Onwasato or Ilo Muo New yam festival in Nri
This is the biggest festival in Nri tradition. Some towns call it “Iri Ji” or “Iwa Ji” festival. Nri people call it “Onwasato” or “Ilo Muo” festival.
In keeping with the mystical aspect of “ji”-yam, Chukwu instructed Eze Nri to sacrifice his first son, to avert famine. Eze Nri obeyed God’s instruction, and yam sprouted on the grave of the son of Eze Nri. He distributed these yam tubers to his children. In memory of this event, Eze Nri ritualized yam as “Ifejioku”, and crowned it as the king of crops. On every 3rd market day of the eighth lunar month, September, of every year, Nri will offer Chukwu the first farm harvest as directed by “Chukwu”-God. In thanking Chukwu for a good harvest, the Ifejioku cult must be appeased as the cult of yam.
New yam would not be eaten anywhere in Nri, until after this ritual. But before this is done, twelve days before the feast, Nze na Ozo-titled men that claim to be holy would, in keeping with the culture and tradition, go down to the “Ajana” shrine called “Onuebo” to make atonements, and for cleansing of their souls and bodies before the ancestral spirits. Only those who are upright spiritually can perform this obligation. The evil doers and wicked titled men do not go near the “Onuebo” shrine for fear of sudden death that year or spiritual destruction. The clean “ozo” titled men go in, while others remain at the “Anu Oye” square, waiting for the upright “ozo” men to return from the sacrifice. It is always a thing of joy when they safely return from this pilgrimage.
On the Eke Market day; three days to “Ilomuo” festival, all married daughters (umu ada) are obliged to perform the “Ibu-Chi” ceremony. This ceremony consists of taking her husband and her children to her father with presents. These presents shall include: “asato ji”-eight tubers of yam, one big cock, two gallons of raffia palm wine-“ngwo”, one bottle of hot drinks, and “isi akwa”-some yards of cloth. Her father gets the hot drinks and her mother is presented with the clothes. After this is done, she would present her children to her father for blessing. The father also offers some particles of food to his “chi”. Those daughters (umuada) whose fathers have already died would travel down to their parental home to sacrifice to their dead father and ancestors. It is during that day that “Egbo”-a powerful artifact, is prepared at the entrance of every titled man’s compound. This “egbo” prevents any bad things or bad luck during the “onwasato” feasts. On the eve of “Onwasato” day, which is “Afor” market day, all hosts and their guests assemble at the Eze Nri palace to pay homage. “Ufea” music, which is the only music that “Eze Nri” dances, and other traditional dances are performed. Also wrestling contests among the villages are performed. In-laws, friends and well-wishers throng the community.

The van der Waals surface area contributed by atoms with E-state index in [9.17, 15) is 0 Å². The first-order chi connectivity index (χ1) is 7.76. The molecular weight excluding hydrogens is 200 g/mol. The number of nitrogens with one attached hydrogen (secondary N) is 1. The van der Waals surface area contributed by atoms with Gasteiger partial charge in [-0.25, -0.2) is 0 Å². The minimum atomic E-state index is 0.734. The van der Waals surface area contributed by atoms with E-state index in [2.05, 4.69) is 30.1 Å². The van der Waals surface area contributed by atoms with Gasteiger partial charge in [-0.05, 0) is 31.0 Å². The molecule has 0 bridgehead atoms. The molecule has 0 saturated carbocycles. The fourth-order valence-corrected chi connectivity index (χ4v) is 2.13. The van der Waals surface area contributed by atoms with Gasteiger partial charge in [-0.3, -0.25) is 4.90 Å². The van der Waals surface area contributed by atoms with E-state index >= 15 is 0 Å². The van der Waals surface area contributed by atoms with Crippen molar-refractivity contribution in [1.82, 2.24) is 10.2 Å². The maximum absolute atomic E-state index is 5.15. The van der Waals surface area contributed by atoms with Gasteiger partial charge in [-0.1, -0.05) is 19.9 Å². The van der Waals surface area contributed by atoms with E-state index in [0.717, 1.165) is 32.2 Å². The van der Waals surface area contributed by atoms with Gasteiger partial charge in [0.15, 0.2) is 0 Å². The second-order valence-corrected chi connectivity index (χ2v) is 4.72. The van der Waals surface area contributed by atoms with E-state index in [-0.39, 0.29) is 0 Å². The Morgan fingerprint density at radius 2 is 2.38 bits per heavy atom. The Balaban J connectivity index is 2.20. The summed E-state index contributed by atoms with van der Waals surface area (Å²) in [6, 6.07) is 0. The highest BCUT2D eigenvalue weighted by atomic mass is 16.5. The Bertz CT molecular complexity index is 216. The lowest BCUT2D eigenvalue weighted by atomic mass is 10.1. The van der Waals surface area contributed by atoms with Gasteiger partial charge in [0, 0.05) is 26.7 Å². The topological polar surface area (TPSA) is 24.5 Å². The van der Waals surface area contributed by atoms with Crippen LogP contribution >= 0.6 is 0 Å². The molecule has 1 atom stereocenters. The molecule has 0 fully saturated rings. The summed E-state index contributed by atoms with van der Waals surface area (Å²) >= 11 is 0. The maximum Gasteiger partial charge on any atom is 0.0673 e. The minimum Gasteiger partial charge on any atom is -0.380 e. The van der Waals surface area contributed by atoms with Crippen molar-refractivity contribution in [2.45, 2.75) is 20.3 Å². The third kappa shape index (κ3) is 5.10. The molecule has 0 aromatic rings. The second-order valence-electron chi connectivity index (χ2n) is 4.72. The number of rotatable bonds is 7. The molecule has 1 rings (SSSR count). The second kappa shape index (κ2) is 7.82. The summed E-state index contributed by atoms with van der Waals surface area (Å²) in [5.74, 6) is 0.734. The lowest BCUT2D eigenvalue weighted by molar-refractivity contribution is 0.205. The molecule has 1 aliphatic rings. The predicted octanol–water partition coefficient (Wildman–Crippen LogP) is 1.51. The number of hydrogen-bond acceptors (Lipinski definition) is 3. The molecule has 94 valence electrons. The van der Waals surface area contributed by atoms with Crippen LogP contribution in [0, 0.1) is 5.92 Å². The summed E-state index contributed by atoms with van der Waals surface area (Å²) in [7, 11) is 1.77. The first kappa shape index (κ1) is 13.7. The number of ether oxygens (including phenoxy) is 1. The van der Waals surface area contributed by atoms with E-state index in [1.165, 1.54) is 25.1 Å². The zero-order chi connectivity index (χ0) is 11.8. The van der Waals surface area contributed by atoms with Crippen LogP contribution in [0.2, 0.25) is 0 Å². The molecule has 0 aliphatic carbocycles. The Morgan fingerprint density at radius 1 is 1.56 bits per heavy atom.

On that day also, all Nri people in diaspora are welcomed to their ancestral homeland. Some eminent Igbo sons that have ably represented Igbo interests are given titles and presented with “ofo’ and their feet washed with “ogilishi” leaves. “Ofo” staff is very rarely presented except to people of impeccable character. On the “Onwa Asato” or “Alomuo” festival proper, which must be Afor market day, all Ozo titled men, will as early as possible, slaughter all cocks available, depending on the number of male children and married daughters. The Ozo titled men will all go round in company of other members of his “umunna”-kindred, and perform the same ritual. All families in Nri shall be in a festive mood. It is like Christmas, as all children dress in their bests. Young women dress up for the occasion in anticipation of suitors. Young men on their own parts, shop around for young ladies to marry. Also it is during this period that aspirants to the “Ozo” title perform their final ceremonies or put up biddings for “ozo” title called “ifiko ofo”.
On the following day, being Nkwo market day is a feast of “Inya okuko”-roasting of chickens. All the “umunna”-kindred will gather at the “obu”-palace of the eldest “Ozo” titled man. Each family head will present all the cocks he slaughtered, at least three cocks, to the eldest “ozo” titled man. Rich men kill goats, rams or even cows. These cocks must be well cooked according to the age-long Nri custom and tradition. On the chickens, there must be no spice, no pepper, no salt and it must be consumed without palm oil or any other oil. It must be as white as snow. This according oral tradition is in accordance with what the Israelites experienced while in Egypt, they were ordered to bake bread without yeast. However, all kinds of dried fishes and meats are freely used to prepare sumptuous “egwusi” soup. Also pounded yams are prepared to go with the “egwusi” soups.
At the gathering of the “umunna”, all male adults from the age of eighteen and above, would be initiated into manhood. Each household will present their teenagers for initiation. However, if not physically present, they shall have their name registered with the Umunna. Ilomuo is a period of meeting and mapping out developmental strategies in the community. The feast of “Onwasato” will come to an end after three days of merriment. The guests will then go back with many gifts and food stuffs from their hosts.